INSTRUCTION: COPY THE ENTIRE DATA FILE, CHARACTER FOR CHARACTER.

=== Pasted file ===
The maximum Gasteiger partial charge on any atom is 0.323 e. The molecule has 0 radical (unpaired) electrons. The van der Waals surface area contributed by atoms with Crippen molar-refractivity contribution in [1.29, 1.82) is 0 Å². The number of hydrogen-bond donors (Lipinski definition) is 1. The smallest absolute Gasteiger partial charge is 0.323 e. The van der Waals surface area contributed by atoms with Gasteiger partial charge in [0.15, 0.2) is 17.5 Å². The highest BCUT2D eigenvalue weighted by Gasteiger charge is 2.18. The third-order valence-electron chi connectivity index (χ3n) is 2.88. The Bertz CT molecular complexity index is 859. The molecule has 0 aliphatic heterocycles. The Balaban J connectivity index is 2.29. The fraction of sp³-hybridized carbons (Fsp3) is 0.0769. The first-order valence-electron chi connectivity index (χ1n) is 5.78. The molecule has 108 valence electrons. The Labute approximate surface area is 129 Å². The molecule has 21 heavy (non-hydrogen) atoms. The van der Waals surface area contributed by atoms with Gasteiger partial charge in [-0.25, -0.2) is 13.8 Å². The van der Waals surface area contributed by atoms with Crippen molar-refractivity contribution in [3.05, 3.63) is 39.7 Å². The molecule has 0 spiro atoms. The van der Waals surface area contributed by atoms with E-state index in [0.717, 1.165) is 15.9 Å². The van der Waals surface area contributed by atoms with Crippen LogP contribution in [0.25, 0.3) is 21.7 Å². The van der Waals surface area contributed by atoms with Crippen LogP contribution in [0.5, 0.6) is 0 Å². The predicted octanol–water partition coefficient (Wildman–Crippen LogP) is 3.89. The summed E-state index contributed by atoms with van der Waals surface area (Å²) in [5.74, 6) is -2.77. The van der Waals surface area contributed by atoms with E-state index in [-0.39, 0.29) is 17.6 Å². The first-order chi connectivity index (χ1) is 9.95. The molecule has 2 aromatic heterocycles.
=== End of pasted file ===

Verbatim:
The maximum Gasteiger partial charge on any atom is 0.323 e. The molecule has 0 radical (unpaired) electrons. The van der Waals surface area contributed by atoms with Crippen molar-refractivity contribution in [1.29, 1.82) is 0 Å². The number of hydrogen-bond donors (Lipinski definition) is 1. The smallest absolute Gasteiger partial charge is 0.323 e. The van der Waals surface area contributed by atoms with Gasteiger partial charge in [0.15, 0.2) is 17.5 Å². The highest BCUT2D eigenvalue weighted by Gasteiger charge is 2.18. The third-order valence-electron chi connectivity index (χ3n) is 2.88. The Bertz CT molecular complexity index is 859. The molecule has 0 aliphatic heterocycles. The Balaban J connectivity index is 2.29. The fraction of sp³-hybridized carbons (Fsp3) is 0.0769. The first-order valence-electron chi connectivity index (χ1n) is 5.78. The molecule has 108 valence electrons. The Labute approximate surface area is 129 Å². The molecule has 21 heavy (non-hydrogen) atoms. The van der Waals surface area contributed by atoms with Gasteiger partial charge in [-0.25, -0.2) is 13.8 Å². The van der Waals surface area contributed by atoms with Crippen molar-refractivity contribution in [3.05, 3.63) is 39.7 Å². The molecule has 0 spiro atoms. The van der Waals surface area contributed by atoms with E-state index in [0.717, 1.165) is 15.9 Å². The van der Waals surface area contributed by atoms with Crippen LogP contribution in [0.25, 0.3) is 21.7 Å². The van der Waals surface area contributed by atoms with Crippen LogP contribution in [0.5, 0.6) is 0 Å². The predicted octanol–water partition coefficient (Wildman–Crippen LogP) is 3.89. The summed E-state index contributed by atoms with van der Waals surface area (Å²) in [5.74, 6) is -2.77. The van der Waals surface area contributed by atoms with E-state index in [-0.39, 0.29) is 17.6 Å². The first-order chi connectivity index (χ1) is 9.95. The molecule has 2 aromatic heterocycles.